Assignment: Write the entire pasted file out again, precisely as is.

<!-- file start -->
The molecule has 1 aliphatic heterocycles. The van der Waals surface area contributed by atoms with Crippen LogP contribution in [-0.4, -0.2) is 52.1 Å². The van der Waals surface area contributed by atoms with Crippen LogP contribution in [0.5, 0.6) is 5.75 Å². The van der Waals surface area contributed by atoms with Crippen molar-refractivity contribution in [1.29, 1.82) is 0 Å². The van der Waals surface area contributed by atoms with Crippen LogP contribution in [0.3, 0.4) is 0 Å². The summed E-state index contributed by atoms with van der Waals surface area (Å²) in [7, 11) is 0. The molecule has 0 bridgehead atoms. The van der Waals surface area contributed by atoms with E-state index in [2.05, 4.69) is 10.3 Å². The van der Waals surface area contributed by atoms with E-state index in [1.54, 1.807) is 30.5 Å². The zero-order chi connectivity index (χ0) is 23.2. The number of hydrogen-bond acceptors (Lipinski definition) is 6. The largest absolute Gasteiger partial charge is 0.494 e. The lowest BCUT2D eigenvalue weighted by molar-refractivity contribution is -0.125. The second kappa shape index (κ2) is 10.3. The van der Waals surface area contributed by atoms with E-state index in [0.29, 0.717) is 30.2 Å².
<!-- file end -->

The molecule has 1 aliphatic heterocycles. The van der Waals surface area contributed by atoms with Crippen LogP contribution in [-0.4, -0.2) is 52.1 Å². The van der Waals surface area contributed by atoms with Crippen LogP contribution in [0.5, 0.6) is 5.75 Å². The van der Waals surface area contributed by atoms with Crippen molar-refractivity contribution in [1.29, 1.82) is 0 Å². The van der Waals surface area contributed by atoms with Crippen LogP contribution in [0.3, 0.4) is 0 Å². The summed E-state index contributed by atoms with van der Waals surface area (Å²) in [7, 11) is 0. The molecule has 0 bridgehead atoms. The van der Waals surface area contributed by atoms with E-state index in [2.05, 4.69) is 10.3 Å². The van der Waals surface area contributed by atoms with E-state index in [1.54, 1.807) is 30.5 Å². The zero-order chi connectivity index (χ0) is 23.2. The number of hydrogen-bond acceptors (Lipinski definition) is 6. The largest absolute Gasteiger partial charge is 0.494 e. The lowest BCUT2D eigenvalue weighted by molar-refractivity contribution is -0.125. The second kappa shape index (κ2) is 10.3. The van der Waals surface area contributed by atoms with E-state index in [0.29, 0.717) is 30.2 Å².